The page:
Entertainment TV Why Quickflix deserves a seat in your living room
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Why Quickflix deserves a seat in your living room

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· How binge watching TV has become a new national pastime
· Are we really ready for Netflix?

The cold war of media streaming just got even hotter, with the recent announcement that online internet streaming content service Quickflix has struck new content deals with NBC Universal, Walt Disney Company and BBC Worldwide – three of the biggest hitters in modern entertainment.

Included in the new deals is a formidable mix of cult and popular entertainment, such as Downton Abbey, Sherlock, Parks and Recreation, Doctor Who, Scandal and Ripper Street.

This roundup of programming now makes Quickflix a contender against the big internet streaming services in the market – Foxtel, Google Play or iTunes.

Smart move

What makes the new content deal all very interesting is that they come hot on the heels of recent, similar announcements from Foxtel.

Supplied
Sherlock, starring Benedict Cumberbatch, is an Internet streaming favourite. Photo: Supplied

In 2013, Foxtel announced exclusive content deals with BBC Worldwide and HBO, securing the rights for transmission of heavy hitters Game of ThronesGirls, Boardwalk Empire, The Newsroom and True Blood.

Interestingly, Doctor Who was not part of the BBC deal – indicating the possibility that both Foxtel and Quickflix were locked in a bidding war over content distribution rights.

This is further evidenced in Foxtel choosing to pump cash into owning exclusive rights to programs like Game of Thrones, ensuring Australian audiences can only legally watch the series if they are Foxtel subscribers.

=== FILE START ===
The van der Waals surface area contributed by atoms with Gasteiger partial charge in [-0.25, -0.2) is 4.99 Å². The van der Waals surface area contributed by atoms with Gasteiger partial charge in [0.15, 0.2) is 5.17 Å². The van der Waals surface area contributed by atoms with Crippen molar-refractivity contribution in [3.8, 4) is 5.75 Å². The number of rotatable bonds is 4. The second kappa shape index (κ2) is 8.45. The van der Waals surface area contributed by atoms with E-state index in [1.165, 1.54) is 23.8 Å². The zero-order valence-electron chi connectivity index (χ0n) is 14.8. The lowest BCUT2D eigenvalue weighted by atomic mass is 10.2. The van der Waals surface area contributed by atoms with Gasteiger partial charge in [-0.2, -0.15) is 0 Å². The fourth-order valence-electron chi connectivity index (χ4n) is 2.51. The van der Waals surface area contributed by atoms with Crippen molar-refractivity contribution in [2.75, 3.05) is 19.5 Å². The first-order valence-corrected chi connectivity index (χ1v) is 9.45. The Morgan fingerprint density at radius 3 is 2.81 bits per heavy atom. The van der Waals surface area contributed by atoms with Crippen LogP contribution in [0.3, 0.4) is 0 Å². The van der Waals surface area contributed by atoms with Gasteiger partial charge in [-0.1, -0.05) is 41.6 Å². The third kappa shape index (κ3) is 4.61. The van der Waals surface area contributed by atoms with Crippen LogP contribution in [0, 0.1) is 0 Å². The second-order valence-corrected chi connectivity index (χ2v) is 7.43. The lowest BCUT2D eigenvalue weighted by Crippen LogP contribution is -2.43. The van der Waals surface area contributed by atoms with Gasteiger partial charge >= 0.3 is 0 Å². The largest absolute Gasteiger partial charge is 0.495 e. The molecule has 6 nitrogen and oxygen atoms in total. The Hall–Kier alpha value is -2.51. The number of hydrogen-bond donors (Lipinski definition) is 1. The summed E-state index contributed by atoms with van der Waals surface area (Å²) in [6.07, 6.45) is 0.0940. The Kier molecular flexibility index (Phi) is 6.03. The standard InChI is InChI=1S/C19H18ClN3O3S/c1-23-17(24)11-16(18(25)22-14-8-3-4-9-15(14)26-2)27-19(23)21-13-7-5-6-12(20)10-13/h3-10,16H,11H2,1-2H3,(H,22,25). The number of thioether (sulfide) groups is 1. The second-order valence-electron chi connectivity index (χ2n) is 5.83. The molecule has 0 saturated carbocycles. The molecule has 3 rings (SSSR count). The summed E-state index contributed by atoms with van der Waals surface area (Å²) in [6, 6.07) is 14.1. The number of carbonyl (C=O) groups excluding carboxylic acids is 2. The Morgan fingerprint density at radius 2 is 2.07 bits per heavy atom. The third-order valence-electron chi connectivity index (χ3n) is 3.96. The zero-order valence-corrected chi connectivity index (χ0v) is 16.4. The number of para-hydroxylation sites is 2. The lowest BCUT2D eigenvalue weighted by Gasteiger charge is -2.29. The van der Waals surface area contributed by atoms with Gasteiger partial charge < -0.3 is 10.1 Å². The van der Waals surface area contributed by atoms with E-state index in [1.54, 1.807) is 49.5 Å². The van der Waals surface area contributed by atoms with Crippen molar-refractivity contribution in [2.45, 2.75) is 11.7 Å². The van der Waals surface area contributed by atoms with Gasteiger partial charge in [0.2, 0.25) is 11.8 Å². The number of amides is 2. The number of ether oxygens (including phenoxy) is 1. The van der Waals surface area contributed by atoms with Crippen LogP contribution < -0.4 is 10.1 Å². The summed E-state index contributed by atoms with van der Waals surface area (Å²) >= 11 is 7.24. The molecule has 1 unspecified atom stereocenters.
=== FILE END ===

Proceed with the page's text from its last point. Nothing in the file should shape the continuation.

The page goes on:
Game, set…

Basically, the big guns of Australian Internet TV have been slowly positioning their pawns, and are now ready to declare all-out war on each other.

Usually, this kind of battle should ultimately benefit the consumer, with competing companies adopting increasingly more flexible service packages and pricing strategies in a bid to outshine and undercut the competition and earn them a greater slice of the pie.

But the interim reality this now presents for the consumer is you will need to subscribe to a number of services to obtain on-demand, streaming access to all your favourite shows.

So, Do you like Game of Thrones? Then you’ll need to subscribe to Foxtel’s Showcase channel – a package that will cost you $77 a month. Let’s hope you enjoy the various other channels and programs too.

Are you unable to sleep without a nightly dose of Benedict Cumberbatch, ie Sherlock? Then you can download it from iTunes, from $19.99 per season. The same service has House of Cards, but that’ll cost you $41.99.

If you prefer your drama gritty and a little bit sexy, you can stream The Newsroom from Quickflix for $25.99 a season. The majority of the service’s other new series are similarly priced, which is usually a few dollars below their competitors.

On the face of it, when it comes to choosing content they want, when they want it, these deals appear to give the consumer greater flexibility and choice. But the reality is, we’re still stuck behind a paywall.

Mark Gambino is a technology, music and media writer.